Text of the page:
Life is a journey that begins when we are born and ends when we die. Our intent is to have a happy and fulfilling life that we enjoy and can cope with. However, all along the way we come across obstacles and face many stages and changes that are challenging; birth, death, schooling, graduation, marriage, divorce, kids leaving home, new jobs, losing old jobs: to name just a few. These challenges and stages are endless in our lifetime and can sometimes create fear, uncertainty, and anxiety. However, we have to make our way through these stages and implement the changes that are necessary to move our life back into balance again.
These stages or changes in our lives are also called “transitions”. When these transitional stages are abrupt or prolonged, it can feel overwhelming. We can easily become lost and confused. We can fear what the future holds and worry that we won’t get back on our feet again. During such times we are especially susceptible to depression, overwhelming anxiety and often behave in self-destructive ways such as over-eating, over-drinking, self-blaming, avoiding, blaming others etc. Self-destructive patterns during transitional times can significantly change our mental and physical health and ultimately the quality of our life’s journey. So we need to know when it is time to reach out for help.
When you are experiencing a high level of emotion, reactivity and mood disturbance this can be an indicator that you need help to understand and move through such a tough transitional time in your life. It takes a great deal of courage to face that you may not be handling yourself in the way you want or are familiar with. You might feel like the situation is getting the best of you or notice that you are taking your anxiety and disturbance out on others you care about.
If you can relate to some of these modes of reacting to the transitions in your life, then perhaps it is time to seek help from a counselor. They are there just for you. They will help you through the hard times so you can feel more whole and ready to handle the next challenge... the next transition in your life.
Getting back on track after a difficult time is never simple. It takes a measure of self-knowledge and self-understanding to recognize when you need someone else to help you through. Think of therapy as a special relationship with another person that has your best interest at heart; a person who will help you turn a difficult time in your life into a significant opportunity to learn, grow and change.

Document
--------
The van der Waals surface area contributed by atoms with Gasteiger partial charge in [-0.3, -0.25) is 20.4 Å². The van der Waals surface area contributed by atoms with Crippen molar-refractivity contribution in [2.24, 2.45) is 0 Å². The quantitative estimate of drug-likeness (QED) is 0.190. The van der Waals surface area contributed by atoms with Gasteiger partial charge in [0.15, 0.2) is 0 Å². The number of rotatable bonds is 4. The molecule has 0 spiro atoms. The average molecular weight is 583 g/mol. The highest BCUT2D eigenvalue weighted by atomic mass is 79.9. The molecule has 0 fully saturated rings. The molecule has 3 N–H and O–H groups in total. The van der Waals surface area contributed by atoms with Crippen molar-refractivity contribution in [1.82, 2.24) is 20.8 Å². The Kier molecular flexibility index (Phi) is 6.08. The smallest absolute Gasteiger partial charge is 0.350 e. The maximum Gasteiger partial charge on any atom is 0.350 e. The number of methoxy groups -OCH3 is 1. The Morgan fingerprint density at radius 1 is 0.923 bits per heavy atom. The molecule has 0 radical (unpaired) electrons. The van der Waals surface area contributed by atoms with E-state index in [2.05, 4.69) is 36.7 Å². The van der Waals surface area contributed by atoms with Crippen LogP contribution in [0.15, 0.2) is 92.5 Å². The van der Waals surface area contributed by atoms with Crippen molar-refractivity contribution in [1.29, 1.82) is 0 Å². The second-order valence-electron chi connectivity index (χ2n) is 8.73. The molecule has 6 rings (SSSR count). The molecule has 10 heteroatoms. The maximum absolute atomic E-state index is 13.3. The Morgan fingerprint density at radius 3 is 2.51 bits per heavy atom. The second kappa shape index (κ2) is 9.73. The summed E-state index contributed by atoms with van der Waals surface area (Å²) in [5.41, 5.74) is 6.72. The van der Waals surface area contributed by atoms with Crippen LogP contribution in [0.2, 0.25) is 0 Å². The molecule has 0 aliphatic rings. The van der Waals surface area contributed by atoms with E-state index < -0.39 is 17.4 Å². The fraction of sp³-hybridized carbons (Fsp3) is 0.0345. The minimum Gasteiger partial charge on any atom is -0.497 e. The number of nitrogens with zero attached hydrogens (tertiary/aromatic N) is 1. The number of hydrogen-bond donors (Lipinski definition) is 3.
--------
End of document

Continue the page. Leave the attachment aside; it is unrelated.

If I were to become your therapist, this is what you can expect. I would focus on moving you through the difficult transitional times you are experiencing. I would assist you in discovering what hasn’t worked for you so far and help you to recognize and utilize your own unique strengths and talents for effectively getting through whatever type of transition you were experiencing.
When you call me to set up your first appointment, I will ask you to fill out some paperwork that you will find on this website under “forms” and ask you to bring the completed forms with you on your first visit to my office. We will take a few minutes to review the forms to make sure that you are clear about what each one means. I will then discuss the policy regarding confidentiality and review your choice to use insurance or not. I will answer any questions you might have about me and discuss what to expect from our sessions together. When this is done we will begin to explore what has brought you in to see me. As we go along we will start formulating some goals to assist you. At the conclusion of our first session, we should both feel like we can work together and continue a plan of action.
Over the course of the next few sessions, you should feel like you are making progress in solving your issues. You have taken a huge step in asking for help and that will be deeply respected. The goal is for you to learn all the skills and self-awareness necessary to help you take good care of yourself and guide you through solving any current and future difficulties.